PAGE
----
Conventional nondestructive techniques for measuring density are dependent upon the thickness of the article. Frequently, accurate thickness measurements are difficult to obtain for articles having a variable and complex geometry. Consequently, the inaccurate thickness measurement is responsible for poor precision in density measurements.
In the prior art, the fundamental law governing the attenuation of penetrating radiation is utilized for determining the density of materials. Consequently, the use of penetrating radiation is dependent upon differential absorption. It has been determined by experimentation that a beam of penetrating radiation with an intensity of I passing through a thickness of material Δx undergoes a decrease in intensity of ΔI. The decrease in intensity has been found to be proportional to the intensity of the incident beam and the thickness of the absorber. In mathematical form, the decrease in intensity is stated as: ΔI=-μIΔx, where μ is a constant of proportionality and the negative sign indicates a decrease in intensity. This equation can be written in differential form and then integrated to provide:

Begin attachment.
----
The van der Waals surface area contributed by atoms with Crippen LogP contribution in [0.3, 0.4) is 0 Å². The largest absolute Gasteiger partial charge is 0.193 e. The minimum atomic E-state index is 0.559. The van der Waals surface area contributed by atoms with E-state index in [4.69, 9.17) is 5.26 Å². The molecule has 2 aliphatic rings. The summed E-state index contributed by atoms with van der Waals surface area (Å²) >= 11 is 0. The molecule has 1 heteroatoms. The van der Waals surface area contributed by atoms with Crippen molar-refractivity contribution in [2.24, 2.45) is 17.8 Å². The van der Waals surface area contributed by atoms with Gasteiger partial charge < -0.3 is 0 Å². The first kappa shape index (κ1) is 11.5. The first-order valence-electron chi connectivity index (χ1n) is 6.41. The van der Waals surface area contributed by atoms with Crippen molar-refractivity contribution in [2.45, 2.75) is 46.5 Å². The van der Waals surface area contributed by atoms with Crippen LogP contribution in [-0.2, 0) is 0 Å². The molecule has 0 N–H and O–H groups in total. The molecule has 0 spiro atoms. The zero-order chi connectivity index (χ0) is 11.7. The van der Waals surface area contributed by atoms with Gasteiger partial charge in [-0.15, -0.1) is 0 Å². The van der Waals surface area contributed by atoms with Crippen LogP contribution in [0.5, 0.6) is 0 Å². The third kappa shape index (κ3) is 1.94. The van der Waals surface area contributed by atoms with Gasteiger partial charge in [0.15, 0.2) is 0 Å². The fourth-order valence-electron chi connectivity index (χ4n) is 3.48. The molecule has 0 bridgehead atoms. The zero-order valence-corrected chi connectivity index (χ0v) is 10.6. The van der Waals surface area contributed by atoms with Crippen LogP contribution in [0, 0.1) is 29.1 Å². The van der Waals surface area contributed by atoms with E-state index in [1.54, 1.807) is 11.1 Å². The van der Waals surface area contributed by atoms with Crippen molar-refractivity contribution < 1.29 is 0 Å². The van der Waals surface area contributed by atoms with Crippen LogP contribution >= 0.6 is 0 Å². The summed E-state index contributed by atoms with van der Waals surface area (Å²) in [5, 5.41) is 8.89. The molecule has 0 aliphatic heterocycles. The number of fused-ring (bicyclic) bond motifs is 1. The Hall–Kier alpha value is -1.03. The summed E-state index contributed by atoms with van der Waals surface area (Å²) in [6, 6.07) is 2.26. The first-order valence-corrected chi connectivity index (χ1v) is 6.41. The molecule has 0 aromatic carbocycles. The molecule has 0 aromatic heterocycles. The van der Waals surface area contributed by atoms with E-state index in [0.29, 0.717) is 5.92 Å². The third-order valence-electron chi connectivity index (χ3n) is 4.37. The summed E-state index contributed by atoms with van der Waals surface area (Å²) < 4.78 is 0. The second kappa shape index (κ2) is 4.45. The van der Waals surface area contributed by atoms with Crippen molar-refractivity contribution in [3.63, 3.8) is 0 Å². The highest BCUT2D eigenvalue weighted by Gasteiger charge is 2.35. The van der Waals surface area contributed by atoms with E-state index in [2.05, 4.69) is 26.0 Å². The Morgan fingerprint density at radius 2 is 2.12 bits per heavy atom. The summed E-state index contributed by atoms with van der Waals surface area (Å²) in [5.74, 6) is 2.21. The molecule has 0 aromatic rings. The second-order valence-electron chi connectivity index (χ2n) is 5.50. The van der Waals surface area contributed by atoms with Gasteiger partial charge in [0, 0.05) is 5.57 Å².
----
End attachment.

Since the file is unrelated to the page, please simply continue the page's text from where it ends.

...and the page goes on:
dI=-Iμdx; I=Io exp (-μx); where
Io =intensity of incident radiation;
I=intensity of transmitted radiation;
x=thickness of specimen; and
μ=linear absorption coefficient of material.
The mass of absorption coefficient μm is substituted for the linear absorption coefficient μ for relating the density of a material to the law governing the absorption of penetrating radiation. The substitution is represented mathematically as follows: μm =μ/ρ, where ρ equals the density of a material. The integrated form with the substitution is as follows: I=Io exp (-μm ρx).